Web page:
Oprah has given Obama a powerful boost, and that provoked a memory. In September 2000, Governor Bush was trailing Vice President Gore, pretty significantly. A prominent political analyst declared Bush “toast.” And then Bush went on Oprah and Regis — had very good appearances. And his numbers rose. The Oprah appearance, in particular, was thought to be a real boost.
A second prominent political analyst, in a private remark, said, “What a stupid country.” I’ve never forgotten that.
You might have heard the statement that Bill Shaheen made, in resigning from the Hillary Clinton campaign. He had brought up Obama’s drug use. He said, “I would like to reiterate that I deeply regret my comments yesterday and say again that they were in no way authorized by Senator Clinton or the Clinton campaign. Senator Clinton has been running a positive campaign focused on the issues that matter to America’s families.”
The issues that matter to America’s families. Is there not something slightly Orwellian about Shaheen’s statement, overall? Something programmed, rote, forced — almost comical? It reminded me a little of a Maoist self-criticism. Have I mentioned lately that I don’t care for the Clintons and their operations — never have, never will?
This article was sort of interesting — and sort of weird. The AP asked the presidential candidates to name their “most prized possession.” Huckabee was folksy, of course, and he also might have helped himself with the Second Amendment crowd (which, of course, includes me): “Probably my Tobias bass guitar or maybe, I’ve got a handmade musket rifle that was made by a guy in Eureka Springs, Ark. I’ve hunted turkey with it. It’s really an amazing firearm. Probably one of those two as far as just real heirlooms.”
And what did Fred Thompson say? “Trophy wife.”
According to the article, he really did (“tongue in cheek”).
You may enjoy this: The ABA Journal — which is to say, the journal of the American Bar Association — named former attorney general Alberto Gonzales Lawyer of the Year. It also named the new attorney general, Michael Mukasey, the “top lawyer for 2008.” Those words come from the AP — and here’s some more of that article:
The monthly magazine gave the awards to lawyers who made the most news, said editor and publisher Edward A. Adams. “Think about Time magazine’s Person of the Year,” Adams said in an interview. “In years past they’ve named people like Adolf Hitler, Joseph Stalin. So we’re not suggesting by these awards that these are the best lawyers in any sense of the word.”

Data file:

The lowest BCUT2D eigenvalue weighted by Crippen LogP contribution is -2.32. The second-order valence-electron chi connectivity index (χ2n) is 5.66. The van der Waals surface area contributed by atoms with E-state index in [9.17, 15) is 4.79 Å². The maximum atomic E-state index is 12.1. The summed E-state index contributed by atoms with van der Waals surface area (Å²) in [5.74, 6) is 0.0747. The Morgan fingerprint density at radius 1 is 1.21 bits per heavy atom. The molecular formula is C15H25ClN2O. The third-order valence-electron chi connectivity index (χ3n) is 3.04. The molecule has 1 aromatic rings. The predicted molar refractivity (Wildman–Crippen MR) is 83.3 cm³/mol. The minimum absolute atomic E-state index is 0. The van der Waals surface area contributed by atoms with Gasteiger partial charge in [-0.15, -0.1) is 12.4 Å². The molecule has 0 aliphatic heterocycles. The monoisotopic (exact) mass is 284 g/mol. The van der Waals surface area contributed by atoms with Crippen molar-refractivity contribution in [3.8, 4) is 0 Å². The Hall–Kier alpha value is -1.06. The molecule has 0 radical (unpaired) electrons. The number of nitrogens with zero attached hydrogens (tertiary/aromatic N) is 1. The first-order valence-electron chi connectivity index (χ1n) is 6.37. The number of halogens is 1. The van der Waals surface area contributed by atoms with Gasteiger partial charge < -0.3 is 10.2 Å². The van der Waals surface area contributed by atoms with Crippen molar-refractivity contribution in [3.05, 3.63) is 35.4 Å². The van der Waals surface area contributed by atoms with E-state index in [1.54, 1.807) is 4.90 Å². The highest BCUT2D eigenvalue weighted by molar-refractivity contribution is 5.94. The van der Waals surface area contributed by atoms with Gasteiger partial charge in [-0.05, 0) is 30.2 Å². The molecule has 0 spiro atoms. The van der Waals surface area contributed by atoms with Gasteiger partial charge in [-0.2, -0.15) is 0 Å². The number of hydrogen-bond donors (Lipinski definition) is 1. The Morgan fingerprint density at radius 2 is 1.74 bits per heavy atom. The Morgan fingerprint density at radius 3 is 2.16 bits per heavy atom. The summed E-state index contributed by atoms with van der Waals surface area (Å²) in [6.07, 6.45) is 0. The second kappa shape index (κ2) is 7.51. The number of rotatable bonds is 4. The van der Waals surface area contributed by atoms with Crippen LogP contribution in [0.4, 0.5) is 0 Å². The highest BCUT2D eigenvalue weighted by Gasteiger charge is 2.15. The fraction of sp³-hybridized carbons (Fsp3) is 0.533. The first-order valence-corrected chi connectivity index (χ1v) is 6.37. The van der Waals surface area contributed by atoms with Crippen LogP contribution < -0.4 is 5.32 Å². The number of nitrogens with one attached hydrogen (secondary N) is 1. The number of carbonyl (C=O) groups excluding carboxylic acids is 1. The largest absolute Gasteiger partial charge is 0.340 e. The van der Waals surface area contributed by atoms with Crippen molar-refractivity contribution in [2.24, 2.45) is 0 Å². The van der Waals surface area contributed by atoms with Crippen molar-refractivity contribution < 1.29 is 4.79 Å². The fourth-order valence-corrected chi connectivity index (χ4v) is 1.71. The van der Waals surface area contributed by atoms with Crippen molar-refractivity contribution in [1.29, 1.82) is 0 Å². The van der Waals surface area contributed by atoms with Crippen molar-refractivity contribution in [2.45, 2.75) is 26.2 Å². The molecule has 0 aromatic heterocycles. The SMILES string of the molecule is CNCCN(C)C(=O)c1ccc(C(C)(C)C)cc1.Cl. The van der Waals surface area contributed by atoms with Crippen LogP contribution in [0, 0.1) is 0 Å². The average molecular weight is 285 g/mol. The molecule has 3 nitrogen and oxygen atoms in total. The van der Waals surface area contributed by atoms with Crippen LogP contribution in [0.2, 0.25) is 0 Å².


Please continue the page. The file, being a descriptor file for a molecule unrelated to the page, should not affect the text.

Hitler and Stalin, in a discussion of Bush’s attorneys general. They’re all class, the ABA — all class.
Years ago, when I was fairly young — 1987, the Bork nomination — I learned to despise the ABA. And, maybe worse than despising it, to have no respect for it. I wish something could change my mind, as the years roll on.
I thought of something, when reading this article on Bjorn Lomborg and other environmental scientists who aren’t squarely on the global-warming bandwagon. First, let me do a little quoting of the article:
As Al Gore shows off his Nobel Peace Prize and world policy-makers hammer out a new strategy for saving the planet, climate change contrarians say they have been elbowed out of the debate. They say mainstream scientists have stifled healthy intellectual discourse by demonizing dissenters as oil industry lobbyists or lunatics.
“I really think it reflects entirely on them,” said Lomborg, a mild-mannered Danish statistician who says global warming isn’t a big threat and that international treaties requiring sharp and immediate cuts in carbon emissions would cost a lot but do little good.
Angry words and table-pounding, he said, only show “that your argument is not that strong.”
And what I thought of is a story I learned from Tony Daniels. Sometime in the 1930s (I believe), 100 “Aryan” scientists signed a letter against Albert Einstein, declaring his Theory of Relativity to be a Jewish hoax (or something like that). Asked to respond to the letter, Einstein said, “If what they are saying were true, one signature would have been enough.”
Yes, truth is no respecter of majorities. And truth-seekers do not take comfort in, and are not overly impressed by, numbers.
Unwelcome Headline of the Week — or Month: “Iran Lauds Talks with UN Watchdog.” (The headline is over this article.)
Yeah, it would, wouldn’t it? And I cherish a term I learned from John Bolton’s book: The IAEA is not so much a “watchdog” as a “watchpuppy.”
I realize there’s nothing funny about the Iranian nuclear situation, but . . .
As longtime Impromptus readers know, Álvaro Uribe, the president of Colombia, is one of my favorite world leaders. He is certainly one of the most impressive statesmen I have ever met or interviewed. I started at this headline from last week: “Alleged Plot to Take Uribe’s Kids Foiled.” And the first sentence: “Colombia’s police chief said Thursday that his forces have foiled an alleged plot to kidnap President Alvaro Uribe’s two adult children after monitoring the cell phone calls of jailed guerrillas.” (For the article, go here.)